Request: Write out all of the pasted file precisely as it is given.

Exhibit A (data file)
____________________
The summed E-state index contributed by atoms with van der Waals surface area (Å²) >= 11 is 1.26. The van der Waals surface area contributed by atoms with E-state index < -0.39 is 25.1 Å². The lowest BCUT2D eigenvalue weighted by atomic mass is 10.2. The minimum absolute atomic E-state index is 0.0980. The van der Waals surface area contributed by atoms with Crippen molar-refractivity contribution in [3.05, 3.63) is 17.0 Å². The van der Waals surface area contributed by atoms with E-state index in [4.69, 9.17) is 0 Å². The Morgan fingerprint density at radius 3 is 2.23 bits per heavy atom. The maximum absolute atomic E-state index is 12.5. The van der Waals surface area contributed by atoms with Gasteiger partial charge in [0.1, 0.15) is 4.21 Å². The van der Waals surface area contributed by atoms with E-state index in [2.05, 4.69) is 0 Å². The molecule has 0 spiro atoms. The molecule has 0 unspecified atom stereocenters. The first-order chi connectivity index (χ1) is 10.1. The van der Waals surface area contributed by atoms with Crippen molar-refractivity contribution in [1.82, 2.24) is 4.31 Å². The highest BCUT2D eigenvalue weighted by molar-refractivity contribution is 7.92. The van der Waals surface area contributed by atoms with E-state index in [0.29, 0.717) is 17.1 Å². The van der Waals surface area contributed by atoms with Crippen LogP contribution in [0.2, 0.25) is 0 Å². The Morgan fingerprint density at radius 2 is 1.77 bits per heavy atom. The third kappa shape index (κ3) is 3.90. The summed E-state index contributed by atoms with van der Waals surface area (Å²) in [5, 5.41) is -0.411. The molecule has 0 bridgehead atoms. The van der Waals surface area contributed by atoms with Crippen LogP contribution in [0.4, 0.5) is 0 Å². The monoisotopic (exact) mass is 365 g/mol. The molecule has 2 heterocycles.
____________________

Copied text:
The summed E-state index contributed by atoms with van der Waals surface area (Å²) >= 11 is 1.26. The van der Waals surface area contributed by atoms with E-state index < -0.39 is 25.1 Å². The lowest BCUT2D eigenvalue weighted by atomic mass is 10.2. The minimum absolute atomic E-state index is 0.0980. The van der Waals surface area contributed by atoms with Crippen molar-refractivity contribution in [3.05, 3.63) is 17.0 Å². The van der Waals surface area contributed by atoms with E-state index in [4.69, 9.17) is 0 Å². The Morgan fingerprint density at radius 3 is 2.23 bits per heavy atom. The maximum absolute atomic E-state index is 12.5. The van der Waals surface area contributed by atoms with Gasteiger partial charge in [0.1, 0.15) is 4.21 Å². The van der Waals surface area contributed by atoms with E-state index in [2.05, 4.69) is 0 Å². The molecule has 0 spiro atoms. The molecule has 0 unspecified atom stereocenters. The first-order chi connectivity index (χ1) is 10.1. The van der Waals surface area contributed by atoms with Crippen molar-refractivity contribution in [1.82, 2.24) is 4.31 Å². The highest BCUT2D eigenvalue weighted by molar-refractivity contribution is 7.92. The van der Waals surface area contributed by atoms with E-state index in [0.29, 0.717) is 17.1 Å². The van der Waals surface area contributed by atoms with Crippen LogP contribution in [0.2, 0.25) is 0 Å². The Morgan fingerprint density at radius 2 is 1.77 bits per heavy atom. The third kappa shape index (κ3) is 3.90. The summed E-state index contributed by atoms with van der Waals surface area (Å²) in [5, 5.41) is -0.411. The molecule has 0 bridgehead atoms. The van der Waals surface area contributed by atoms with Crippen LogP contribution in [0.4, 0.5) is 0 Å². The monoisotopic (exact) mass is 365 g/mol. The molecule has 2 heterocycles.